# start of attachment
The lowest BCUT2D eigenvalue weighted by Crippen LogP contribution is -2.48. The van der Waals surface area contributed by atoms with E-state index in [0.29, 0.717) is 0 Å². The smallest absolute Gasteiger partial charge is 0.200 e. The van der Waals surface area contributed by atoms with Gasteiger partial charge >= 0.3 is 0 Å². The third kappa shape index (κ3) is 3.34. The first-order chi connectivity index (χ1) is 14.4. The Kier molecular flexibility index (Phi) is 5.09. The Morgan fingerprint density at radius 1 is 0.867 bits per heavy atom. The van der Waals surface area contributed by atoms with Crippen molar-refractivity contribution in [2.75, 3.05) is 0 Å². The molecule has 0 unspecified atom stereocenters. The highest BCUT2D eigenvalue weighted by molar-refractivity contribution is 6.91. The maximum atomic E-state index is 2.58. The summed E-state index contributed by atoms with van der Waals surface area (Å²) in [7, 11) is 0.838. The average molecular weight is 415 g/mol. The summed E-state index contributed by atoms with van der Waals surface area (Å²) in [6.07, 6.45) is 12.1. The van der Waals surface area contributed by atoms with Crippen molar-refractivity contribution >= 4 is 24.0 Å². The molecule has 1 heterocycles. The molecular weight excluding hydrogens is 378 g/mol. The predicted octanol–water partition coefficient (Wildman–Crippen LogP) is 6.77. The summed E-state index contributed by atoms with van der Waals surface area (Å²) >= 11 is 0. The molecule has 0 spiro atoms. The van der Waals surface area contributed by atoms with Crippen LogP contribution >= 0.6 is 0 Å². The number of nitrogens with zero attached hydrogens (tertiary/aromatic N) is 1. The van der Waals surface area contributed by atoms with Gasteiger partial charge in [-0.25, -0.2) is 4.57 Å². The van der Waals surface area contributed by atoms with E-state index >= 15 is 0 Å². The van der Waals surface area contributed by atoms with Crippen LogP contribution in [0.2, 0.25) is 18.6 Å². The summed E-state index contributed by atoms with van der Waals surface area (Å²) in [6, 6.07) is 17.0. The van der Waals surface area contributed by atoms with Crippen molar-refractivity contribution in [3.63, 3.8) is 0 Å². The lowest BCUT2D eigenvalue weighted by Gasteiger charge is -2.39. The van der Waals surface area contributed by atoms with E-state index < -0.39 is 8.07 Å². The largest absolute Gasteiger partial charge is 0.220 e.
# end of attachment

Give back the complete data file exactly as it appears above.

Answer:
The lowest BCUT2D eigenvalue weighted by Crippen LogP contribution is -2.48. The van der Waals surface area contributed by atoms with E-state index in [0.29, 0.717) is 0 Å². The smallest absolute Gasteiger partial charge is 0.200 e. The van der Waals surface area contributed by atoms with Gasteiger partial charge >= 0.3 is 0 Å². The third kappa shape index (κ3) is 3.34. The first-order chi connectivity index (χ1) is 14.4. The Kier molecular flexibility index (Phi) is 5.09. The Morgan fingerprint density at radius 1 is 0.867 bits per heavy atom. The van der Waals surface area contributed by atoms with Crippen molar-refractivity contribution in [2.75, 3.05) is 0 Å². The molecule has 0 unspecified atom stereocenters. The highest BCUT2D eigenvalue weighted by molar-refractivity contribution is 6.91. The maximum atomic E-state index is 2.58. The summed E-state index contributed by atoms with van der Waals surface area (Å²) in [7, 11) is 0.838. The average molecular weight is 415 g/mol. The summed E-state index contributed by atoms with van der Waals surface area (Å²) in [6.07, 6.45) is 12.1. The van der Waals surface area contributed by atoms with Crippen molar-refractivity contribution >= 4 is 24.0 Å². The molecule has 1 heterocycles. The molecular weight excluding hydrogens is 378 g/mol. The predicted octanol–water partition coefficient (Wildman–Crippen LogP) is 6.77. The summed E-state index contributed by atoms with van der Waals surface area (Å²) >= 11 is 0. The molecule has 0 spiro atoms. The van der Waals surface area contributed by atoms with Crippen LogP contribution >= 0.6 is 0 Å². The number of nitrogens with zero attached hydrogens (tertiary/aromatic N) is 1. The van der Waals surface area contributed by atoms with Gasteiger partial charge in [-0.25, -0.2) is 4.57 Å². The van der Waals surface area contributed by atoms with E-state index >= 15 is 0 Å². The van der Waals surface area contributed by atoms with Crippen LogP contribution in [0.2, 0.25) is 18.6 Å². The summed E-state index contributed by atoms with van der Waals surface area (Å²) in [6, 6.07) is 17.0. The van der Waals surface area contributed by atoms with Crippen molar-refractivity contribution in [3.63, 3.8) is 0 Å². The lowest BCUT2D eigenvalue weighted by Gasteiger charge is -2.39. The van der Waals surface area contributed by atoms with E-state index < -0.39 is 8.07 Å². The largest absolute Gasteiger partial charge is 0.220 e.